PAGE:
The 2001 so-called facts listed in 'Elvis, The Early Years' range from information about the earliest known ancestors of Elvis, dating from 1595 in Denmark, up to a contest held in a magazine in November 1959. Many of the facts have a very obtuse link to Elvis, however: few fans will be interested in the births of Tom Parker's siblings, or even Scotty Moore's brother. And, whereas information pertaining to the birth of Sam Phillips is acceptable, do we really need to know when and where Priscilla's maternal uncle was born? Indeed, some facts are even more remotely connected with Elvis and I can't help feeling that many items were included simply to make up the magic 2001 total.
Each 'fact' is also extremely brief: no problem for a lot of the material, admittedly, but the more interesting items seem to cry out for additional information and would have been more suited to a narrative-style book, rather than this list of quickies. For example, I am very interested in the history of Sun Records, so I was intrigued to read that Sam Phillips filed an injunction against Duke Records in 1955 -- unfortunately no further information is provided, so the reader is left hanging in the air.
The book also demonstrates strange differences in research results. Why, for example, are we informed that Elvis' earliest known paternal ancestors were born in Denmark, whereas no mention is made of the country of origin of his earliest known maternal ancestors, even though they are named?
Even more unacceptable are the numerous errors, either through poor research, ignorance, or poor proof-reading. Fact 76 tells us that one Mania Doshia Pressley married 'at the tender age of 15' in August 1903, and yet the same entry states that she was born in July 1886, which would make her 17 years of age in 1903; fact 101 refers to 'Breda's Karrestraut,' but this should be 'Karrestraat'. Even some relatively recent information is incorrectly reported: Bob Neal was not Elvis' first manager, as is reported in fact 113 (indeed the caption to the photo on page 138 contradicts this 'fact', stating correctly that he was Elvis' second manager). An amusing example of poor proof-reading is displayed in fact 1353, stating 'The Elvis Presley stationary set sold for $1 in 1956.' Just as well that the set was 'stationary' (not moving), otherwise writing on the paper (stationery) would have been very difficult!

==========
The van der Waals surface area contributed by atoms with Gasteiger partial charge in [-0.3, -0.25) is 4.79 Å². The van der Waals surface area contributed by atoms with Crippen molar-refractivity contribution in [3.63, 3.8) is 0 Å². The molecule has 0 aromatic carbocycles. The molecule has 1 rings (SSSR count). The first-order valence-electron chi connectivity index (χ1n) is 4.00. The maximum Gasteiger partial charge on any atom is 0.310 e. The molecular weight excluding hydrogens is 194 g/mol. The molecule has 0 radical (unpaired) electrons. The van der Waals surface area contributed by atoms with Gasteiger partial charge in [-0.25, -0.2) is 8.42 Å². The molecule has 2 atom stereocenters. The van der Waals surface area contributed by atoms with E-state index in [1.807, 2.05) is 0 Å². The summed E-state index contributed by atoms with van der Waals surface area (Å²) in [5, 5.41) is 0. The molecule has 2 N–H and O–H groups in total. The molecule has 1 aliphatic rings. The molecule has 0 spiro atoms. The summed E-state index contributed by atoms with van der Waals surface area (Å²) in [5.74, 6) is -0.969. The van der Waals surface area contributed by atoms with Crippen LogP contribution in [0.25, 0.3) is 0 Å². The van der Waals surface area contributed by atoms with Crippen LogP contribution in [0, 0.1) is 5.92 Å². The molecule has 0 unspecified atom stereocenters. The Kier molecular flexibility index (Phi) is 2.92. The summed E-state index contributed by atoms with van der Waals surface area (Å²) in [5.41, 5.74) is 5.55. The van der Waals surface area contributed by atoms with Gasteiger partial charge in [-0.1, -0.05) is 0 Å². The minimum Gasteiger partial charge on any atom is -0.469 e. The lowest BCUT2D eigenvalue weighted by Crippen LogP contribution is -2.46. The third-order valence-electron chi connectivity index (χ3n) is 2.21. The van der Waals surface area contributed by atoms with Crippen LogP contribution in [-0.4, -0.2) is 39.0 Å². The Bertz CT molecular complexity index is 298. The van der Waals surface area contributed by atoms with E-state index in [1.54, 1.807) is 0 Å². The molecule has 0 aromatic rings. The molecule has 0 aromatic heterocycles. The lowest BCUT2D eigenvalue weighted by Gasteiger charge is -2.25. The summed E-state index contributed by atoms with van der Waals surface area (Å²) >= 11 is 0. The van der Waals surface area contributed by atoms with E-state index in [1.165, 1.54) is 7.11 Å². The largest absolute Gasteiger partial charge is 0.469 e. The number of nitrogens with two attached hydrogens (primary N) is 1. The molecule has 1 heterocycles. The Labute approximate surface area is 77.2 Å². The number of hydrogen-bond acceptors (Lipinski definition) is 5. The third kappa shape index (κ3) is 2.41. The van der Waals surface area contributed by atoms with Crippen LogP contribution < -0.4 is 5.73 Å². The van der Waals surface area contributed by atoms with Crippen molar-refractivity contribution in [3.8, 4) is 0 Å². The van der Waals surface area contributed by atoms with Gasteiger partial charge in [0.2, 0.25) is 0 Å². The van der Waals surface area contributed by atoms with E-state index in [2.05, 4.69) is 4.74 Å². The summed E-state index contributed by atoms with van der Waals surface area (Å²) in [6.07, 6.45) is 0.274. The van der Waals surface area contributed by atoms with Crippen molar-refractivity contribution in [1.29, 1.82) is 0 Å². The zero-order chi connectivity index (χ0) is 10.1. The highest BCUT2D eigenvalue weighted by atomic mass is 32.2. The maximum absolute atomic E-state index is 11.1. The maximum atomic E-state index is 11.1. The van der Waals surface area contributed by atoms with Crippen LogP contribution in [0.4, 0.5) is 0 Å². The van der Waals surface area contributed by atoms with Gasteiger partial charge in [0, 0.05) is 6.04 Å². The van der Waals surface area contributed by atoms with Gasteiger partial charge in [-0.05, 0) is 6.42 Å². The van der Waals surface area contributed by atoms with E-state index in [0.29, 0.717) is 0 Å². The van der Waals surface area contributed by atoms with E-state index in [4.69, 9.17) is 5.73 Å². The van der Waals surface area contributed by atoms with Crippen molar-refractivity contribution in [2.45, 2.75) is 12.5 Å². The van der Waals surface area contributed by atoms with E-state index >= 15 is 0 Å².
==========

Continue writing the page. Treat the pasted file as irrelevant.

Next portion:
Despite the fact that many of the 'facts' have extremely tenuous links to Elvis, some are certainly interesting, such as those indicating a number of 'firsts': the first magazine to feature a photo of and article about Elvis; the first printed photos of Elvis singing, and so on. Others make excellent material for use in Elvis trivia quizzes: the license number of Elvis' pink and white 1954 Cadillac; the name of the policeman who gave Elvis his first speeding ticket in April 1954; and do you know what was the only Elvis sheet-music made during his time at Sun?
The book contains numerous illustrations, all of which are black and white. Most photos have been reproduced in countless other publications, though a couple seem new to me, notably one showing Elvis changing a tyre as part of a contest in 1952 (page 88) -- and in those clothes he clearly deserved the prize he won on that occasion! Not all the illustrations are reproduced very well, however, often showing Moire effects, or poor retouching work (see pages 204 and 254).
Although the 'facts' are listed in chronological order, a book of this type requires an index, which, unfortunately is absent here. Trying to locate items of information pertaining to a particular individual, place, or event is therefore very difficult.
The 2001 'facts' about Elvis are padded out with 147 additional facts relating to Fan Clubs, 1935, Tupelo and Memphis.
'Elvis, The Early Years' does not appeal to me, I have to say: I dislike the staccato, limited information entries and contradictions and errors make me doubt the veracity of the information. I prefer a narrative style book, but if you want to find a few trivia questions without too much work, this might be the book for you.
Author: Jim Curtin with Renata Ginter
Published in paperback by Celebrity Books ISBN 1-58029-106-6